Lakhimpur: In the wake of the National Green Tribunals’ verdict in favour of the Lower Subansiri Hydro Electric Project (LSHEP) set up by NHPC Limited at Gerukamukh in Dhemaji-Arunachal border, the activists of the Lakhimpur district unit of Asom Jatiyatabadi Yuva Chatra Parishad (AJYCP) held a sit-in demonstration in front of the Deputy Commissioner Office on Monday.
The organisations also slammed the decision of constitution of a three member expert committee to study the 2,000-MW Lower Subansiri hydroelectric project on the border of Assam and Arunachal Pradesh.
It is to be noted that the National Green Tribunal (NGT) had earlier rejected an appeal filed by social activists last year.
Shouting various slogans against big river dam, NHPC Limited, State Government and Union Government, the protesters demanded that construction of the LSHEP, which had been in halt from 2011, should be stopped. The organization further reiterated its stand once again against the big river dam which was considered to be a water bomb to destroy the valley of Subansiri covering Lakhimpur and Dhemaji up to the island district of Majuli.
They also threatened to intensify their protest in the near future if the project doesn’t get scrapped.
Earlier, Assam Public Works and Tularam Gogoi demanding fresh formation of an expert committee with better local representation and limited government intervention filed a case in NGT. The NGT later retained the three-member committee, including Prabhas Pandey, PM Scott and ID Gupta.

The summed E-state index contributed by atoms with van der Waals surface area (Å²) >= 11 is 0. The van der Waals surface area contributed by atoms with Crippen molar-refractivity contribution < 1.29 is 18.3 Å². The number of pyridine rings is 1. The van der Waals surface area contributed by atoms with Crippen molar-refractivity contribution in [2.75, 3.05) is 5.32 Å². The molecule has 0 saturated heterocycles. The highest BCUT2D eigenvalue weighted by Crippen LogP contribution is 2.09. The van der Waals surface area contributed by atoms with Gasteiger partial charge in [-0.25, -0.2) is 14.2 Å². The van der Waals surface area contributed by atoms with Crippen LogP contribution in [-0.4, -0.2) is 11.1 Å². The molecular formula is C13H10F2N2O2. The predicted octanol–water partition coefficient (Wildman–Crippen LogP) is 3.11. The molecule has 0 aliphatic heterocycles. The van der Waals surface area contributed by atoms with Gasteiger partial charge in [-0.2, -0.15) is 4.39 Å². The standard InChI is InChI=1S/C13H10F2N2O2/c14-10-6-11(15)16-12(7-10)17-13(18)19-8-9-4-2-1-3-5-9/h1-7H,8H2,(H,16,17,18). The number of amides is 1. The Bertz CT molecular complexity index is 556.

About Lower Subansiri Hydro Electric Project (LSHEP)
The Subansiri Lower Dam, officially named Subansiri Lower Hydroelectric Project (SLHEP), is an under construction gravity dam on the Subansiri River in NorthEastern India. It is located 2.3 km (1.4 mi) upstream of Gerukamukh village in Dhemaji District and Lower Subansiri District on the border of Assam and Arunachal Pradesh. Described as a run-of-the-river project by NHPC Limited, the Project is expected to supply 2,000 MW of power when completed. The project has experienced several problems during construction to include landslides, re-design and opposition. It was expected to be complete in 2018. It is notable that, if completed as planned, it will be the largest hydroelectric project in India.
As of early 2019, work was not progressing on either of the two major dam projects in the Assam region, the Dibang and the Lower Subansiri.